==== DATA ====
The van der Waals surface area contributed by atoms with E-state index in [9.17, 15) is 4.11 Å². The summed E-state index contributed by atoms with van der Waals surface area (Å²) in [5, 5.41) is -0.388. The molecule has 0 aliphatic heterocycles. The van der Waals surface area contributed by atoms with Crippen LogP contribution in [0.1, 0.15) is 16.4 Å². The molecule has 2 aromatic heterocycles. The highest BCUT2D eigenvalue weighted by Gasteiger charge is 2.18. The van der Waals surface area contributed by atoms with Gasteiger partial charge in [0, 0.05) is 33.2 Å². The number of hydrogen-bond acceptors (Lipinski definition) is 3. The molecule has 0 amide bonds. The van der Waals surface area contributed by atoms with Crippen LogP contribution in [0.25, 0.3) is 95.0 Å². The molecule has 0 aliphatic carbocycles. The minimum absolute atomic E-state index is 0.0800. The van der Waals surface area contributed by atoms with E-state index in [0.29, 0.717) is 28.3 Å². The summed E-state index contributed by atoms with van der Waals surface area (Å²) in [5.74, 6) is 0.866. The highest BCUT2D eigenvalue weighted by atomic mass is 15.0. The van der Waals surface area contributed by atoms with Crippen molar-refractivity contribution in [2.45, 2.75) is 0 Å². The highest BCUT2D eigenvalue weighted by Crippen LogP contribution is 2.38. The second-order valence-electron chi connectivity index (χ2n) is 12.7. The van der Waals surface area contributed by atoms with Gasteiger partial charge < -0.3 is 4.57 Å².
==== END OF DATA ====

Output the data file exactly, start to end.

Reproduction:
The van der Waals surface area contributed by atoms with E-state index in [9.17, 15) is 4.11 Å². The summed E-state index contributed by atoms with van der Waals surface area (Å²) in [5, 5.41) is -0.388. The molecule has 0 aliphatic heterocycles. The van der Waals surface area contributed by atoms with Crippen LogP contribution in [0.1, 0.15) is 16.4 Å². The molecule has 2 aromatic heterocycles. The highest BCUT2D eigenvalue weighted by Gasteiger charge is 2.18. The van der Waals surface area contributed by atoms with Gasteiger partial charge in [0, 0.05) is 33.2 Å². The number of hydrogen-bond acceptors (Lipinski definition) is 3. The molecule has 0 amide bonds. The van der Waals surface area contributed by atoms with Crippen LogP contribution in [0.25, 0.3) is 95.0 Å². The molecule has 0 aliphatic carbocycles. The minimum absolute atomic E-state index is 0.0800. The van der Waals surface area contributed by atoms with E-state index in [0.29, 0.717) is 28.3 Å². The summed E-state index contributed by atoms with van der Waals surface area (Å²) in [5.74, 6) is 0.866. The highest BCUT2D eigenvalue weighted by atomic mass is 15.0. The van der Waals surface area contributed by atoms with Crippen molar-refractivity contribution in [2.45, 2.75) is 0 Å². The highest BCUT2D eigenvalue weighted by Crippen LogP contribution is 2.38. The second-order valence-electron chi connectivity index (χ2n) is 12.7. The van der Waals surface area contributed by atoms with Gasteiger partial charge < -0.3 is 4.57 Å².